The original sliders from Cuyahoga Falls Ohio’s Hamburger Station.

Akron, Ohio, used to be the Rubber Capital of the World. That’s due to BF Goodrich, the first company to make radial tires, choosing the city as their headquarters and employing thousands of Akronites. But like, Detroit, those boom days are gone. A newer nickname still stands for Akron –the Hamburger Capital of the world.   This is because it was two brothers from Akron, Fred and Charles Menches, who claimed to have invented the hamburger in 1885.

For the enterprising Menches Brothers, it was at the Eire County Fair in – where else – Hamburg, Pennsylvania. They were food vendors at the prestigious fair and ran out of sausages. To restock, they ran to the local butcher for help. Being the dog days of summer – September 18 to be exact – the butcher was reluctant to slaughter another hog in the heat and suggested they use ground beef instead. The brothers experimented with a patty to fry on the grill, adding coffee and brown sugar for extra flavor. A fairgoer was attracted to the heavenly aroma, ordered one, and the hamburger was born. For the last decade or so Akron hosts the National Hamburger Festival to promote their local hamburger heroes.

This week I got to taste a bit of this Akron burger legacy. My boss and I happened into the Hamburger Station for lunch on the way to a customer. This place in Cuyahoga Falls, is one of Akron’s oldest hamburger stops. It’s like stepping into a 1950s diner – there’s a counter with stools and a couple of booths  in a narrow, no-frills dining room.   Like White Castle, the burgers are small, but HS’s are a whole lot better. The original concept was to be able to cook the burgers quick, while you waited at the counter. We ordered the lunch special to split – three sliders a piece, with fries and a drink for under $7.50 – a working man’s deal.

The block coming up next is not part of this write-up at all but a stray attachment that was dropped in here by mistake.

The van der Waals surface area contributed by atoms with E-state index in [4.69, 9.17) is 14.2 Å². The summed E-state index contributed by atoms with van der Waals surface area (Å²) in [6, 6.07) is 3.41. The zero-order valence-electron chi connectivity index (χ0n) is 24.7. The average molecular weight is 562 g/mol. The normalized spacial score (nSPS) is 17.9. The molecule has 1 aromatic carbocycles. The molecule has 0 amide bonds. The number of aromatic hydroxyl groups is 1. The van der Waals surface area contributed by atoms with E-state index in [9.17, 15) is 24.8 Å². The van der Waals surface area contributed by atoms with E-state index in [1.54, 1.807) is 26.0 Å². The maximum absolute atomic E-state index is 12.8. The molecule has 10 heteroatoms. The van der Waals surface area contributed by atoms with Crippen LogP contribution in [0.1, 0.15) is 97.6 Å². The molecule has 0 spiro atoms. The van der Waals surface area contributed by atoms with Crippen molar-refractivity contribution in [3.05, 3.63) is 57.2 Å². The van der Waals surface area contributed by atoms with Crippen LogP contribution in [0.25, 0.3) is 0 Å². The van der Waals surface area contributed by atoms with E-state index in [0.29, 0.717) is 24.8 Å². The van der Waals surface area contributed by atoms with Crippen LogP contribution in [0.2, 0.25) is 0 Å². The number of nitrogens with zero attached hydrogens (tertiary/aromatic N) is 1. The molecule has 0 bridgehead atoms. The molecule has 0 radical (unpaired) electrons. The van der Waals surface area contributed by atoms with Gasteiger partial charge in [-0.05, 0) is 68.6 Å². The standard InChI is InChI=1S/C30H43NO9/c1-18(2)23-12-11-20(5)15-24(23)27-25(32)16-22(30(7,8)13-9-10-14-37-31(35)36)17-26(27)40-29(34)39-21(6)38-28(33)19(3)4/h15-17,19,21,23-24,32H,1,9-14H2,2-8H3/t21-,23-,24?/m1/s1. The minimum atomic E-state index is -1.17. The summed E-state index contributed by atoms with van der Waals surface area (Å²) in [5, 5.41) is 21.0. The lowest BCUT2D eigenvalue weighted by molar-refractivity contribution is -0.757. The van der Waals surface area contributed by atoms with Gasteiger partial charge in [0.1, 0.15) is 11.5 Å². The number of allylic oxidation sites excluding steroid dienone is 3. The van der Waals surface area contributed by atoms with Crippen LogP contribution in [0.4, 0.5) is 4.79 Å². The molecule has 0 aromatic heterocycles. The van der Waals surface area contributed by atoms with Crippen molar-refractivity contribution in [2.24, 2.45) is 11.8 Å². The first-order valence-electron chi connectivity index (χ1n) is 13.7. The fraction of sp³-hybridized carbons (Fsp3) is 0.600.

Jim Lowe, founded Hamburger Station in 1975, after having worked over 35 years for another burger stand, Peppy  Service Lunch, which became Thacker’s Burgers.    Owner Marvin “Pop” Thacker gave the 14 year old Nashville runaway his first job in 1938 , and taught him how to make the signature small burgers.      The business was largely fueled by workers from Goodyear Tire and Rubber, near the hamburger stand.

The burgers are fried in a secret grease on the flat top, sandwiched in a light, steamed bun.   They come loaded with pickles, a huge mound of fresh, thinly sliced onions, and yellow mustard, never ketchup. The original founder thought that ketchup didn’t mix well with the grease and gave a bad mouthfeel to the burger. But he was from the Tennesse, like Krystal, White Castle’s competitor, which also serves their burgers with mustard only.    Maybe it was that familiarity that swayed him to the “no ketchup!” mentality.

Unlike either White Castle or Krystal, Hamburger Station buns do not have that “grey goo”  made up of the soggy part of the bread where the burger meats the bun.  It’s the onions that keep a barrier between the two, preventing grease absorption into the bun.   I think it’s pretty ingenious, but make sure to have one or two mints after lunch before visiting your customers!

The eaters at Hamburger Station were a mix of blue and white collars, all converging to enjoy a delicious burger.  French fries are fresh cut thin and fried golden brown.  And, the onion rings are mammoth cuts of fresh onions, battered and deep-fried super crispy. Northern Ohio kielbasa, chili dogs, and fried fish round out the menu for the non-beef eating crowd.